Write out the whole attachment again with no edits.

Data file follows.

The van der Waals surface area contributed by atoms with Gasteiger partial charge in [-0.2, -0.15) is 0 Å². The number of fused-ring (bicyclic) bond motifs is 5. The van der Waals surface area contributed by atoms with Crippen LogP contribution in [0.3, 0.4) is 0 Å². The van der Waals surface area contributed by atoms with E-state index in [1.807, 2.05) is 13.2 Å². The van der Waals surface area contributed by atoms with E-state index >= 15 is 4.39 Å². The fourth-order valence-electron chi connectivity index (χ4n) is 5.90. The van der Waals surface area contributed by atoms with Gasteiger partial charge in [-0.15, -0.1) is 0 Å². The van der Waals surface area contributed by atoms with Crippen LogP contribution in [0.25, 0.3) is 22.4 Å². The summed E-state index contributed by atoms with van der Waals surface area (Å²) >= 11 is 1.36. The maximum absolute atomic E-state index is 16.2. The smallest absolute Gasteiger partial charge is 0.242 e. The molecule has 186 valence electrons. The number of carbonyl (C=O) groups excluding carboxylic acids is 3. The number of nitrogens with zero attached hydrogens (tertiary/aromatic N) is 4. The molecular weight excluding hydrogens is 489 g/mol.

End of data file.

The van der Waals surface area contributed by atoms with Gasteiger partial charge in [-0.2, -0.15) is 0 Å². The number of fused-ring (bicyclic) bond motifs is 5. The van der Waals surface area contributed by atoms with Crippen LogP contribution in [0.3, 0.4) is 0 Å². The van der Waals surface area contributed by atoms with E-state index in [1.807, 2.05) is 13.2 Å². The van der Waals surface area contributed by atoms with E-state index >= 15 is 4.39 Å². The fourth-order valence-electron chi connectivity index (χ4n) is 5.90. The van der Waals surface area contributed by atoms with Gasteiger partial charge in [-0.15, -0.1) is 0 Å². The van der Waals surface area contributed by atoms with Crippen LogP contribution in [0.25, 0.3) is 22.4 Å². The summed E-state index contributed by atoms with van der Waals surface area (Å²) >= 11 is 1.36. The maximum absolute atomic E-state index is 16.2. The smallest absolute Gasteiger partial charge is 0.242 e. The molecule has 186 valence electrons. The number of carbonyl (C=O) groups excluding carboxylic acids is 3. The number of nitrogens with zero attached hydrogens (tertiary/aromatic N) is 4. The molecular weight excluding hydrogens is 489 g/mol.